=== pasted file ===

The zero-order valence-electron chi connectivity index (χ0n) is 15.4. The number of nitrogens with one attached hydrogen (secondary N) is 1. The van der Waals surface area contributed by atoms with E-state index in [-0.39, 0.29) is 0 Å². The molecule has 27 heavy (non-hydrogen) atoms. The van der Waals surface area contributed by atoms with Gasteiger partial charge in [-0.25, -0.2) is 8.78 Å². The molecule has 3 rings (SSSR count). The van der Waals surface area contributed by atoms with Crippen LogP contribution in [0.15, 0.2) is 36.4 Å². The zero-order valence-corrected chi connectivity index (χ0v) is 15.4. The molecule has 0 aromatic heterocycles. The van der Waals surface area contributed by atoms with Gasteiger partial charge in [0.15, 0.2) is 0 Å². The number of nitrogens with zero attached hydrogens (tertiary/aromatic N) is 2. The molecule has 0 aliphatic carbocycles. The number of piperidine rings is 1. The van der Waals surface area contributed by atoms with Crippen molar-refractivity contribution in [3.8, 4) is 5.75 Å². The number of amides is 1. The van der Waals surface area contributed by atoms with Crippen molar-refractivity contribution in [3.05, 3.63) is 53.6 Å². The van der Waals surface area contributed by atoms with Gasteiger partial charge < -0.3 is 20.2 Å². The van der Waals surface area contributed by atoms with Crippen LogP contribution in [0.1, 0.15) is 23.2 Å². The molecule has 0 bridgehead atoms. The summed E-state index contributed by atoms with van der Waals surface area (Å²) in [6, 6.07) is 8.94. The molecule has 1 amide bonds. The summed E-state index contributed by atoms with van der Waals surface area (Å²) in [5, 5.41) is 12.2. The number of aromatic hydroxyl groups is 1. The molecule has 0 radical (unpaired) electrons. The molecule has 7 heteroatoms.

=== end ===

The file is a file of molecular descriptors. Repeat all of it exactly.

The zero-order valence-electron chi connectivity index (χ0n) is 15.4. The number of nitrogens with one attached hydrogen (secondary N) is 1. The van der Waals surface area contributed by atoms with E-state index in [-0.39, 0.29) is 0 Å². The molecule has 27 heavy (non-hydrogen) atoms. The van der Waals surface area contributed by atoms with Gasteiger partial charge in [-0.25, -0.2) is 8.78 Å². The molecule has 3 rings (SSSR count). The van der Waals surface area contributed by atoms with Crippen LogP contribution in [0.15, 0.2) is 36.4 Å². The zero-order valence-corrected chi connectivity index (χ0v) is 15.4. The molecule has 0 aromatic heterocycles. The van der Waals surface area contributed by atoms with Gasteiger partial charge in [0.15, 0.2) is 0 Å². The number of nitrogens with zero attached hydrogens (tertiary/aromatic N) is 2. The molecule has 0 aliphatic carbocycles. The number of piperidine rings is 1. The van der Waals surface area contributed by atoms with Crippen molar-refractivity contribution in [3.8, 4) is 5.75 Å². The number of amides is 1. The van der Waals surface area contributed by atoms with Crippen molar-refractivity contribution in [3.05, 3.63) is 53.6 Å². The van der Waals surface area contributed by atoms with Gasteiger partial charge < -0.3 is 20.2 Å². The van der Waals surface area contributed by atoms with Crippen LogP contribution in [0.1, 0.15) is 23.2 Å². The molecule has 0 bridgehead atoms. The summed E-state index contributed by atoms with van der Waals surface area (Å²) in [6, 6.07) is 8.94. The molecule has 1 amide bonds. The summed E-state index contributed by atoms with van der Waals surface area (Å²) in [5, 5.41) is 12.2. The number of aromatic hydroxyl groups is 1. The molecule has 0 radical (unpaired) electrons. The molecule has 7 heteroatoms.